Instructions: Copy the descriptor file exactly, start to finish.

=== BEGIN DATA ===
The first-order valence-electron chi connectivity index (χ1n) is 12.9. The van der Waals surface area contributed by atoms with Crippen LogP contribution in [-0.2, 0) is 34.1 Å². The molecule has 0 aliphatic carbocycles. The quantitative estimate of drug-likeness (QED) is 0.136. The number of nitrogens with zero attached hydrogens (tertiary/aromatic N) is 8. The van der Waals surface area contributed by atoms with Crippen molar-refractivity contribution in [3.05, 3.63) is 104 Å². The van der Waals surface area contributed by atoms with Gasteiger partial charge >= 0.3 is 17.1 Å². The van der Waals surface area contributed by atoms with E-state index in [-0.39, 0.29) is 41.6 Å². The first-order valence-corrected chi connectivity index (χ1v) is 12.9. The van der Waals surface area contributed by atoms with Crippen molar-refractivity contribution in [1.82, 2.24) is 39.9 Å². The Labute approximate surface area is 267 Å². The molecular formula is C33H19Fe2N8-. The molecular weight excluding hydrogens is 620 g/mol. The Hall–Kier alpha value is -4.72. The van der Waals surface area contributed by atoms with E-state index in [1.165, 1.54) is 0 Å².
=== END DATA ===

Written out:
The first-order valence-electron chi connectivity index (χ1n) is 12.9. The van der Waals surface area contributed by atoms with Crippen LogP contribution in [-0.2, 0) is 34.1 Å². The molecule has 0 aliphatic carbocycles. The quantitative estimate of drug-likeness (QED) is 0.136. The number of nitrogens with zero attached hydrogens (tertiary/aromatic N) is 8. The van der Waals surface area contributed by atoms with Crippen molar-refractivity contribution in [3.05, 3.63) is 104 Å². The van der Waals surface area contributed by atoms with Gasteiger partial charge >= 0.3 is 17.1 Å². The van der Waals surface area contributed by atoms with E-state index in [-0.39, 0.29) is 41.6 Å². The first-order valence-corrected chi connectivity index (χ1v) is 12.9. The van der Waals surface area contributed by atoms with Crippen molar-refractivity contribution in [1.82, 2.24) is 39.9 Å². The Labute approximate surface area is 267 Å². The molecular formula is C33H19Fe2N8-. The molecular weight excluding hydrogens is 620 g/mol. The Hall–Kier alpha value is -4.72. The van der Waals surface area contributed by atoms with E-state index in [1.165, 1.54) is 0 Å².